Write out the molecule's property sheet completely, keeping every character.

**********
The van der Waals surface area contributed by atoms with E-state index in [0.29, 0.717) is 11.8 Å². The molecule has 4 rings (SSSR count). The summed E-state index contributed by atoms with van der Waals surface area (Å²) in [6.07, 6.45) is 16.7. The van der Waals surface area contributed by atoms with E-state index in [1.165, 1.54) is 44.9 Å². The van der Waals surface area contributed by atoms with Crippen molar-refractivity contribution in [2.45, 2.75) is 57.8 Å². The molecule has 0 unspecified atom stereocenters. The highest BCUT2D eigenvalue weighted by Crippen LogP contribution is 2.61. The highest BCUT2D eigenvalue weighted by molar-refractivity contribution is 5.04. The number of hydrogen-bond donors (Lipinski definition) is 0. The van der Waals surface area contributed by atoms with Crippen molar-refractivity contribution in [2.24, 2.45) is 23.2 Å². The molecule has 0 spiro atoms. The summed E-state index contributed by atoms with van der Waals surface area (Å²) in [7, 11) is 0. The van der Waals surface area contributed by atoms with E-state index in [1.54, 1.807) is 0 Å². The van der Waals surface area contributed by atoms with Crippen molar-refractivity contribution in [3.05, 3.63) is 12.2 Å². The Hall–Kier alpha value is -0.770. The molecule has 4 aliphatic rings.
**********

The van der Waals surface area contributed by atoms with E-state index in [0.29, 0.717) is 11.8 Å². The molecule has 4 rings (SSSR count). The summed E-state index contributed by atoms with van der Waals surface area (Å²) in [6.07, 6.45) is 16.7. The van der Waals surface area contributed by atoms with E-state index in [1.165, 1.54) is 44.9 Å². The van der Waals surface area contributed by atoms with Crippen molar-refractivity contribution in [2.45, 2.75) is 57.8 Å². The molecule has 0 unspecified atom stereocenters. The highest BCUT2D eigenvalue weighted by Crippen LogP contribution is 2.61. The highest BCUT2D eigenvalue weighted by molar-refractivity contribution is 5.04. The number of hydrogen-bond donors (Lipinski definition) is 0. The van der Waals surface area contributed by atoms with Crippen molar-refractivity contribution in [2.24, 2.45) is 23.2 Å². The molecule has 0 spiro atoms. The summed E-state index contributed by atoms with van der Waals surface area (Å²) in [7, 11) is 0. The van der Waals surface area contributed by atoms with E-state index in [1.54, 1.807) is 0 Å². The van der Waals surface area contributed by atoms with Crippen molar-refractivity contribution in [3.05, 3.63) is 12.2 Å². The Hall–Kier alpha value is -0.770. The molecule has 4 aliphatic rings.